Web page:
Final Word: Without knowing who is going to play this team is extremely hard to predict. The ceiling is possibly a title if everyone plays and they get a little luck. If none of the top players play this team might not even be a top 20 team.

A few other notes on the season:
1. More than ever this season might come down to who decides to actually show up at the championships. Eric's participation is up in the air and that alone might change the outcome. A few other notable players also seem iffy and of course we'll probably see some notable player miss things unexpectedly.
2. Div II decisions also will be huge for ICT. A few teams, such as Yale with Matt Jackson and UVA with Matt Bollinger, have players who could be serious competitors at DII or major contributors on very good DI teams. These decisions might cause some serious changes in the final standings.
3. As I see it the main title contenders are Illinois, Penn, Harvard and Maryland. If there ever was a year where true dark horses emerged to take a title though it would be this one.
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Re: Collegiate Prediction Thread, 2010-2011

Post by marnold »

I'm going to remain coy about this for now, but I will plant the seed that come championship time a certain grad student/LLM acquisition might make Columbia a tempting pick for Nats.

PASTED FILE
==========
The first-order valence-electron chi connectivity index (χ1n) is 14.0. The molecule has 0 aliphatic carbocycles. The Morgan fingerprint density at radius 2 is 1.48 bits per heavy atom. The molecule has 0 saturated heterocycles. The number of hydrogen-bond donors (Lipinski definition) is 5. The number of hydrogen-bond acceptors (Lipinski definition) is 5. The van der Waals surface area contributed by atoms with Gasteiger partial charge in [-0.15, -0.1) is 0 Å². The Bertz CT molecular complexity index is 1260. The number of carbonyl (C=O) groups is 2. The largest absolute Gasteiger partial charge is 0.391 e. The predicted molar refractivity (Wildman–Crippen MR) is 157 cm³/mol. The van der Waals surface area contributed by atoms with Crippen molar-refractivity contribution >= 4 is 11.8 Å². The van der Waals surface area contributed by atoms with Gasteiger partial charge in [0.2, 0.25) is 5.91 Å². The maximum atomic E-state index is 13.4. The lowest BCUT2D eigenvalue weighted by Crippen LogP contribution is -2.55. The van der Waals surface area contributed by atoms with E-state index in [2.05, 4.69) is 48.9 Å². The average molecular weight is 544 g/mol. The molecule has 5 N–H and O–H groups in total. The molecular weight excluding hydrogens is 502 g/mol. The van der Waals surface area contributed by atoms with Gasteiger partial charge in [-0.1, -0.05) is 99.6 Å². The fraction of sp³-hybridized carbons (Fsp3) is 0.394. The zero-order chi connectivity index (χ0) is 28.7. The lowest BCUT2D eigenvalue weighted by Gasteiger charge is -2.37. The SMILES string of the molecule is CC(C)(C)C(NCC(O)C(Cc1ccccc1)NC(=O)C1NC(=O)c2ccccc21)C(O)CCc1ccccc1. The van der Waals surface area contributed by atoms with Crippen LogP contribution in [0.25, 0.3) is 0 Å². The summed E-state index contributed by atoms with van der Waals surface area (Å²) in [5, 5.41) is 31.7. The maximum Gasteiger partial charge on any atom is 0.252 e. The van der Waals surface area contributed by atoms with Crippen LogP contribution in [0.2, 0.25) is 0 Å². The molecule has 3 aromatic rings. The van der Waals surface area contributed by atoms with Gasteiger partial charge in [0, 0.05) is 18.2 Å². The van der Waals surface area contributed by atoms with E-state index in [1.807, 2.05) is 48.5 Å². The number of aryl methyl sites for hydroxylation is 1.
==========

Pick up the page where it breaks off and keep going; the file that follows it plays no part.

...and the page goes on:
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Re: Collegiate Prediction Thread, 2010-2011

Post by Nick »

A little bird once told me that Ming Lin from Southside will be attending Penn in the fall. If this is true, and it totally may not be, I predict Penn in the top 2.

I also predict UVA and state college to be somewhere from 3rd to 10th. Matt Bollinger is nasty.
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Re: Collegiate Prediction Thread, 2010-2011

Post by Duncan Idaho »

Nick wrote:A little bird once told me that Ming Lin from Southside will be attending Penn in the fall. If this is true, and it totally may not be, I predict Penn in the top 2.
Much to Eric Mukherjee's glee, this is true.
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Re: Collegiate Prediction Thread, 2010-2011

Post by The Ununtiable Twine »

I predict Clemson will find its way into the top 10 in at least one of the national tournaments. I also think Rice will have a similar performance.
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Re: Collegiate Prediction Thread, 2010-2011

Post by Skepticism and Animal Feed »

Obviously the big wildcard for Harvard is Ted. He showed at VCU Open that he is still pretty good at quizbowl. If he comes back he can answer some questions. Even if he doesn't come back, Dallas is getting better at a pretty scary rate. Check out his stats from early in 2009-2010 and then his stats from Penn Bowl forward. Big difference.